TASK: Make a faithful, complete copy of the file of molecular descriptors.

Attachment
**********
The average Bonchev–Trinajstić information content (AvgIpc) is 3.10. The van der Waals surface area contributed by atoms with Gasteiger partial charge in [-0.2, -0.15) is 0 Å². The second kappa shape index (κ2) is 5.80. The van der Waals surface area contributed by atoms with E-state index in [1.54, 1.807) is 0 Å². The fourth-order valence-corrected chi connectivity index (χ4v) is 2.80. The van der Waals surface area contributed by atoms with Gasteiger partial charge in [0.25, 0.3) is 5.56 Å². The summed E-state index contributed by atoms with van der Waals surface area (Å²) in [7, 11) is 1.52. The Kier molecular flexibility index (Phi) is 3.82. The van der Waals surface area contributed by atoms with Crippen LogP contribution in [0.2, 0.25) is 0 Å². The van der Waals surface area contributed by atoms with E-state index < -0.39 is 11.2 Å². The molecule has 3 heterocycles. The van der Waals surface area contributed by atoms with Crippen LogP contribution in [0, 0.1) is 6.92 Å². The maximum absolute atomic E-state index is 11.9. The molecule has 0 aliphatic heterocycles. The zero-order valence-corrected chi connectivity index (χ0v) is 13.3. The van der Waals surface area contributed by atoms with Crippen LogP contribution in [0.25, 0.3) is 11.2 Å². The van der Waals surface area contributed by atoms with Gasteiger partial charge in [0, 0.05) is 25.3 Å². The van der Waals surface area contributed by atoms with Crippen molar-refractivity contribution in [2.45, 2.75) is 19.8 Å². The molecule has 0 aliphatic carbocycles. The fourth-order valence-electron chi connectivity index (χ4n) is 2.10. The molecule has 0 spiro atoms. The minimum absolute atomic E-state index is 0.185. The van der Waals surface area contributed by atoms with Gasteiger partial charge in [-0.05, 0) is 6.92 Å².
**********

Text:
The average Bonchev–Trinajstić information content (AvgIpc) is 3.10. The van der Waals surface area contributed by atoms with Gasteiger partial charge in [-0.2, -0.15) is 0 Å². The second kappa shape index (κ2) is 5.80. The van der Waals surface area contributed by atoms with E-state index in [1.54, 1.807) is 0 Å². The fourth-order valence-corrected chi connectivity index (χ4v) is 2.80. The van der Waals surface area contributed by atoms with Gasteiger partial charge in [0.25, 0.3) is 5.56 Å². The summed E-state index contributed by atoms with van der Waals surface area (Å²) in [7, 11) is 1.52. The Kier molecular flexibility index (Phi) is 3.82. The van der Waals surface area contributed by atoms with Crippen LogP contribution in [0.2, 0.25) is 0 Å². The van der Waals surface area contributed by atoms with E-state index < -0.39 is 11.2 Å². The molecule has 3 heterocycles. The van der Waals surface area contributed by atoms with Crippen LogP contribution in [0, 0.1) is 6.92 Å². The maximum absolute atomic E-state index is 11.9. The molecule has 0 aliphatic heterocycles. The zero-order valence-corrected chi connectivity index (χ0v) is 13.3. The van der Waals surface area contributed by atoms with Crippen LogP contribution in [0.25, 0.3) is 11.2 Å². The van der Waals surface area contributed by atoms with Gasteiger partial charge in [0, 0.05) is 25.3 Å². The van der Waals surface area contributed by atoms with Crippen molar-refractivity contribution in [2.45, 2.75) is 19.8 Å². The molecule has 0 aliphatic carbocycles. The fourth-order valence-electron chi connectivity index (χ4n) is 2.10. The molecule has 0 spiro atoms. The minimum absolute atomic E-state index is 0.185. The van der Waals surface area contributed by atoms with Gasteiger partial charge in [-0.05, 0) is 6.92 Å².